What is the Difference Between a Legal Separation and a Divorce?
The major differences between a legal separation and a divorce
concern the division of property, the inability to remarry and in some
instances, the ability to maintain the health insurance, pension or benefit
coverage of your spouse.
- Division of Property: Unless there are
supplementary orders in effect, the legally separated husband and wife maintain
the same statutory rights of inheritance, property and administration in the
estate of the other, along with the obligations of the marriage contract except
those dealing with cohabitation. “…a decree of separation does not affect the
married status of the separated persons.” Viglione
v. Viglione, 22 Conn. Supp. 65, 68, 160 A.2d 501 (1960). Please note,
parties are considered single for Federal tax purposes.
- Inability to Remarry: Understandably, since
there is no dissolution of the marriage, parties are statutorily unable to
remarry. “A decree of legal separation
shall have the effect of a decree dissolving marriage except that neither party
shall be free to marry.” C.G.S. § 46b-67(b) (2011).
- Ability to Maintain Benefit(s): Depending
upon the insurance provider and/or benefit plan the legally separated spouse
may maintain health insurance and an interest in the spouse’s pension and/or
other benefit plan(s). Some parties may choose a legal separation for this
reason, especially if a spouse is unable to work and/or has severe health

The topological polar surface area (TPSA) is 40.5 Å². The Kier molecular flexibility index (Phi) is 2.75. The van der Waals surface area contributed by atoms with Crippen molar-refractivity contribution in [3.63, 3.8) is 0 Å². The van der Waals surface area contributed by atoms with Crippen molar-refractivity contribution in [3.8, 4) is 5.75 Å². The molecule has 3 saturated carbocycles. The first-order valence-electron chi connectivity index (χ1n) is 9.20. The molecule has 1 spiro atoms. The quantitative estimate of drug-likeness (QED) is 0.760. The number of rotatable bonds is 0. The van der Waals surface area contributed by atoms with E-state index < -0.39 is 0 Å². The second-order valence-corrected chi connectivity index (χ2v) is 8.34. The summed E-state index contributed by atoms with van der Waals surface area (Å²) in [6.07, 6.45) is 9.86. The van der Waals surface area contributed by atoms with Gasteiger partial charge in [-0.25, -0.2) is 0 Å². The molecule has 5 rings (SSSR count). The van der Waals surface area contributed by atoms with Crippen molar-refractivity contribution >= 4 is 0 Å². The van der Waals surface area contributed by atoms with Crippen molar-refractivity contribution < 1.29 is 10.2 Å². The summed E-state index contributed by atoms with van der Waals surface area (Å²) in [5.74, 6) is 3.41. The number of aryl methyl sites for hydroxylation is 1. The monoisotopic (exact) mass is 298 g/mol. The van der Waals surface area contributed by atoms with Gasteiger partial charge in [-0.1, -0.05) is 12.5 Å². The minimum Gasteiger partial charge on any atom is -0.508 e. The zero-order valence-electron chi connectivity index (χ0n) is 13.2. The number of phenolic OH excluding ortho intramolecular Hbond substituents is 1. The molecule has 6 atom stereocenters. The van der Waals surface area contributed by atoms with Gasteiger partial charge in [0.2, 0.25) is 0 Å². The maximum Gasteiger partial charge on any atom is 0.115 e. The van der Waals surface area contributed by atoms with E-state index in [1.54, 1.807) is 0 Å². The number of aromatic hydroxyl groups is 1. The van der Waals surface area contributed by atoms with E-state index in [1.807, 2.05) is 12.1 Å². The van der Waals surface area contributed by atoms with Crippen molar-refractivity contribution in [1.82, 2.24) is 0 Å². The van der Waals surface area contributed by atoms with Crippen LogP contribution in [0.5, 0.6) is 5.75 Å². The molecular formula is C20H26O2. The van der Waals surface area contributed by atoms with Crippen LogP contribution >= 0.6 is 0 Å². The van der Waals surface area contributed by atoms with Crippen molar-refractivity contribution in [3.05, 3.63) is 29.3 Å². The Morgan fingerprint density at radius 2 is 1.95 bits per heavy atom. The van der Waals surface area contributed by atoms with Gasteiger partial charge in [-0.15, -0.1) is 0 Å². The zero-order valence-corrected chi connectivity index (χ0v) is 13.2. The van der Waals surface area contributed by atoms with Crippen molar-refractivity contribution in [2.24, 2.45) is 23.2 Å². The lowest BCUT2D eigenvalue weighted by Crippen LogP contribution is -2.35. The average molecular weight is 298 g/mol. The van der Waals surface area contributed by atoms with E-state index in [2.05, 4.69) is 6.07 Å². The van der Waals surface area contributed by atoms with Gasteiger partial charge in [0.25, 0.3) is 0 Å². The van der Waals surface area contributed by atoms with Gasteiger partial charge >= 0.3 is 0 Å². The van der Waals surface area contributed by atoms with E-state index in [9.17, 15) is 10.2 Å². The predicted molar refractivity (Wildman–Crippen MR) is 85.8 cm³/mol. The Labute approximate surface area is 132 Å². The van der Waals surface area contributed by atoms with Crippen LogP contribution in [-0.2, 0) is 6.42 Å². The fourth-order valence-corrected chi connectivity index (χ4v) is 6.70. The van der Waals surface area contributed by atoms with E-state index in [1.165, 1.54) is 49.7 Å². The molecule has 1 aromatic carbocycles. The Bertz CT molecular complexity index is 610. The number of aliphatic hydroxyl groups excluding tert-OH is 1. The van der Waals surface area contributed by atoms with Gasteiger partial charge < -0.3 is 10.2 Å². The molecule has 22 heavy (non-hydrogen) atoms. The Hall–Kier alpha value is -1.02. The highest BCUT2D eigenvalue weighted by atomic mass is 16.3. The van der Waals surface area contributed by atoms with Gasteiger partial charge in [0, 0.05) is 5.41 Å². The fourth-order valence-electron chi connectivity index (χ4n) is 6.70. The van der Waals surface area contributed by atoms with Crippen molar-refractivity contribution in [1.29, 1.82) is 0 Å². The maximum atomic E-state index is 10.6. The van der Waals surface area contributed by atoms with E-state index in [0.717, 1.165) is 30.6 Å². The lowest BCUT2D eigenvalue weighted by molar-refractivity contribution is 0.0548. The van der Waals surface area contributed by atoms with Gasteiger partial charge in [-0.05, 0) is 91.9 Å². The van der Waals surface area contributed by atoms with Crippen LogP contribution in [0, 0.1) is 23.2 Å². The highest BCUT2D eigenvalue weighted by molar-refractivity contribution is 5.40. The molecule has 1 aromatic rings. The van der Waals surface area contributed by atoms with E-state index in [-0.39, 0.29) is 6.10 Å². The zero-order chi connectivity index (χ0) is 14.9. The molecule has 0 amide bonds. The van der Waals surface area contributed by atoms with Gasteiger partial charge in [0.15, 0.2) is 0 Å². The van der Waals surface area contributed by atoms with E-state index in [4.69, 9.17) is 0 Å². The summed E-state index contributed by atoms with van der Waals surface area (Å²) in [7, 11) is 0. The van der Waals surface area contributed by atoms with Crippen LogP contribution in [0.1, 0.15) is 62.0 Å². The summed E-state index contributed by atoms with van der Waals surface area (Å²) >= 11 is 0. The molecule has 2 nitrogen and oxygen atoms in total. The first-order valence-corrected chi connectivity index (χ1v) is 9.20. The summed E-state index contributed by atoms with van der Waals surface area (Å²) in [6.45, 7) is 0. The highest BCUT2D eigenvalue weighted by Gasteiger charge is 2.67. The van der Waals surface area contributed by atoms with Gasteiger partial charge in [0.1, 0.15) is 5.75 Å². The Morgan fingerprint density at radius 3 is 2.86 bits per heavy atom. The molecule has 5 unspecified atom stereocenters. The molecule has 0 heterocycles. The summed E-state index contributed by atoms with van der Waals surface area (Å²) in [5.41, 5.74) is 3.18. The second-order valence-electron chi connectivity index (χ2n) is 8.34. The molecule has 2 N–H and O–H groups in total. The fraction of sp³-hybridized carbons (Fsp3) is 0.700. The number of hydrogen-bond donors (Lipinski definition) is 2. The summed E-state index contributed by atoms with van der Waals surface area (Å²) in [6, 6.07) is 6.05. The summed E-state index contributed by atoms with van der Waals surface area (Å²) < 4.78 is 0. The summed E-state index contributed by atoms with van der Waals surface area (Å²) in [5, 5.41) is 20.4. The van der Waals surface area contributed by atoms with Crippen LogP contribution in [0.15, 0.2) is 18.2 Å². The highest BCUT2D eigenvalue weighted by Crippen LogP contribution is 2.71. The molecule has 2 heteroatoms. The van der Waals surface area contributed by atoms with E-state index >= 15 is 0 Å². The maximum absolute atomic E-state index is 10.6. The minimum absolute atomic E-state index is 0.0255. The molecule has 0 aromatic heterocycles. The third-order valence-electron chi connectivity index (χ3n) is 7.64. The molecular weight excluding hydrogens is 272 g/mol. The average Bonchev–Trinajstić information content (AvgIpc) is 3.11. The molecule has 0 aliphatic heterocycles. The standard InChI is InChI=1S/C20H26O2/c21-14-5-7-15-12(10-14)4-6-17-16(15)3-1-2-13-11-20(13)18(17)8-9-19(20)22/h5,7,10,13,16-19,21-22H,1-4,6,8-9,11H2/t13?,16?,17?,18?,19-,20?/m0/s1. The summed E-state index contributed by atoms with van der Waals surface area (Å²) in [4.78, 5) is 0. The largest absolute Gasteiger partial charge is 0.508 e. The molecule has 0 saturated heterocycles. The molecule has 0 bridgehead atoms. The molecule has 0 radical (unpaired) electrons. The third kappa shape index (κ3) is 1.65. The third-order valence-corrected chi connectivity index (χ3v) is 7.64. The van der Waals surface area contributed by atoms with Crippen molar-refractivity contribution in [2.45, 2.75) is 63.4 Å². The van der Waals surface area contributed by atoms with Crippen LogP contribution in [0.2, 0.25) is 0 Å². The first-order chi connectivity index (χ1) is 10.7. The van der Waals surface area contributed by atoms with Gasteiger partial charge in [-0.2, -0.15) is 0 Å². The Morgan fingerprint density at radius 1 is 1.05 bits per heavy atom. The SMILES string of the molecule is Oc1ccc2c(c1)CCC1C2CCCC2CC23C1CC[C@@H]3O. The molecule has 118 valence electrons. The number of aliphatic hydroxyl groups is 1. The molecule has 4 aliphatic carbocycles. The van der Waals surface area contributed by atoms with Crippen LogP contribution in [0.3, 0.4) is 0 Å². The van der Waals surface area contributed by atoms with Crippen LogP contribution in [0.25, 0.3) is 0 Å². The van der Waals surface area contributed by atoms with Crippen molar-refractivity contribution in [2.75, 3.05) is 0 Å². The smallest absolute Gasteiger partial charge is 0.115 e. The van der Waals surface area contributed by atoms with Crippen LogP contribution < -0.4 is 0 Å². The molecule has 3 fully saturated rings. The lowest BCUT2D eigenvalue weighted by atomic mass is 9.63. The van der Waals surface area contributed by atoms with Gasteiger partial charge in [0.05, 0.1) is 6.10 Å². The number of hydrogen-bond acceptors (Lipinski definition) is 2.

problems. However, many insurance companies and other benefit plans view a
legal separation in the same manner as a divorce for benefit purposes and will
not provide the same coverage as if the parties were still married and cohabitating.
This is a determination made by the insurer and not by the parties or the
On What Grounds Can I Obtain a Legal Separation?
One can file a legal separation on the same grounds as one
would file a divorce. More specifically those causes listed under Conn. Gen.
Stat. § 46b-40(c).
“A decree of dissolution of
a marriage or a decree of legal separation shall be granted upon a finding that
one of the following causes has occurred:
(1) The marriage has broken
(2) the parties have lived apart by reason of incompatibility for a continuous period of at least the
eighteen months immediately prior to the service of the complaint and that
there is no reasonable prospect that they will be reconciled;
(4) fraudulent contract;
(5) wilful desertion for one year with total neglect of duty;
(6) seven years’ absence, during all of which period the absent party has not been heard from;
(7) habitual intemperance;
(8) intolerable cruelty;
(9) sentence to imprisonment for life or the commission of any infamous crime involving a violation of
conjugal duty and punishable by imprisonment for a period in excess of one
(10) legal confinement in a hospital or hospitals or other similar institution or institutions, because of
mental illness, for at least an accumulated period totaling five years within
the period of six years next preceding the date of the complaint.”
Can I Convert My Legal Separation into a Dissolution of Marriage?
Yes. As long as there has not been a resumption of marital relations,
then at any time after the entry of the decree of legal separation, either
party may petition the court for a decree dissolving their marriage and the
court shall enter the decree in the presence of the party seeking the
dissolution. see Conn. Gen. Stat.
§ 46b-65. Please note when converting a legal separation agreement into
a Dissolution proceeding, the terms of dissolution must still be found to be
fair and equitable; “the trial court’s incorporation of the prior orders
entered in the decree of legal separation into the decree of dissolution of
marriage without a finding that the orders were ‘fair and equitable’ at the
time of the dissolution was improper.” Mignosa
v. Mignosa, 25 Conn. App. 210, 216, 594 A.2d 15 (1991).